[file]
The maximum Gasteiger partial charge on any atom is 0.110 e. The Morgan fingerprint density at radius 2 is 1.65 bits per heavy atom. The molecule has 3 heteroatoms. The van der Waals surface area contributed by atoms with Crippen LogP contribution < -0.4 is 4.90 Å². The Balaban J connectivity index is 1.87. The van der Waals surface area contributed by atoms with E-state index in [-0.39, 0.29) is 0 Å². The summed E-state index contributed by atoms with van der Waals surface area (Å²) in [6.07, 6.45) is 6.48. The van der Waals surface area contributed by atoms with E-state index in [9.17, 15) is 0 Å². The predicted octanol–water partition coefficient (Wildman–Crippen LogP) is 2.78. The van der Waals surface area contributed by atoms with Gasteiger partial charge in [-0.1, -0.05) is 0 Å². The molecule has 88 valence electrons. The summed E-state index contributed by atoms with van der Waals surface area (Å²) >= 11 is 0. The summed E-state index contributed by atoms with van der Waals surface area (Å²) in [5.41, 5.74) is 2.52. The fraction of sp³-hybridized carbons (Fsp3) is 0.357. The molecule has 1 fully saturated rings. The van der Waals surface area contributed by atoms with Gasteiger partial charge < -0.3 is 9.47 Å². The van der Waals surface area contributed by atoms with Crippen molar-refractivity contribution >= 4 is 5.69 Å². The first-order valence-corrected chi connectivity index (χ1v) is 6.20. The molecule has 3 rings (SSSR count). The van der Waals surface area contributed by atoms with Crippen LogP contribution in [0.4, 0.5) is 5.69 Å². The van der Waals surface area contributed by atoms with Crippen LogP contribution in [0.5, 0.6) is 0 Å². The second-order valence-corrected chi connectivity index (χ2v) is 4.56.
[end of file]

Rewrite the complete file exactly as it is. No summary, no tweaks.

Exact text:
The maximum Gasteiger partial charge on any atom is 0.110 e. The Morgan fingerprint density at radius 2 is 1.65 bits per heavy atom. The molecule has 3 heteroatoms. The van der Waals surface area contributed by atoms with Crippen LogP contribution < -0.4 is 4.90 Å². The Balaban J connectivity index is 1.87. The van der Waals surface area contributed by atoms with E-state index in [-0.39, 0.29) is 0 Å². The summed E-state index contributed by atoms with van der Waals surface area (Å²) in [6.07, 6.45) is 6.48. The van der Waals surface area contributed by atoms with E-state index in [9.17, 15) is 0 Å². The predicted octanol–water partition coefficient (Wildman–Crippen LogP) is 2.78. The van der Waals surface area contributed by atoms with Gasteiger partial charge in [-0.1, -0.05) is 0 Å². The molecule has 88 valence electrons. The summed E-state index contributed by atoms with van der Waals surface area (Å²) >= 11 is 0. The summed E-state index contributed by atoms with van der Waals surface area (Å²) in [5.41, 5.74) is 2.52. The fraction of sp³-hybridized carbons (Fsp3) is 0.357. The molecule has 1 fully saturated rings. The van der Waals surface area contributed by atoms with Gasteiger partial charge < -0.3 is 9.47 Å². The van der Waals surface area contributed by atoms with Crippen molar-refractivity contribution >= 4 is 5.69 Å². The first-order valence-corrected chi connectivity index (χ1v) is 6.20. The molecule has 3 rings (SSSR count). The van der Waals surface area contributed by atoms with Crippen LogP contribution in [0.4, 0.5) is 5.69 Å². The van der Waals surface area contributed by atoms with Crippen LogP contribution in [0.5, 0.6) is 0 Å². The second-order valence-corrected chi connectivity index (χ2v) is 4.56.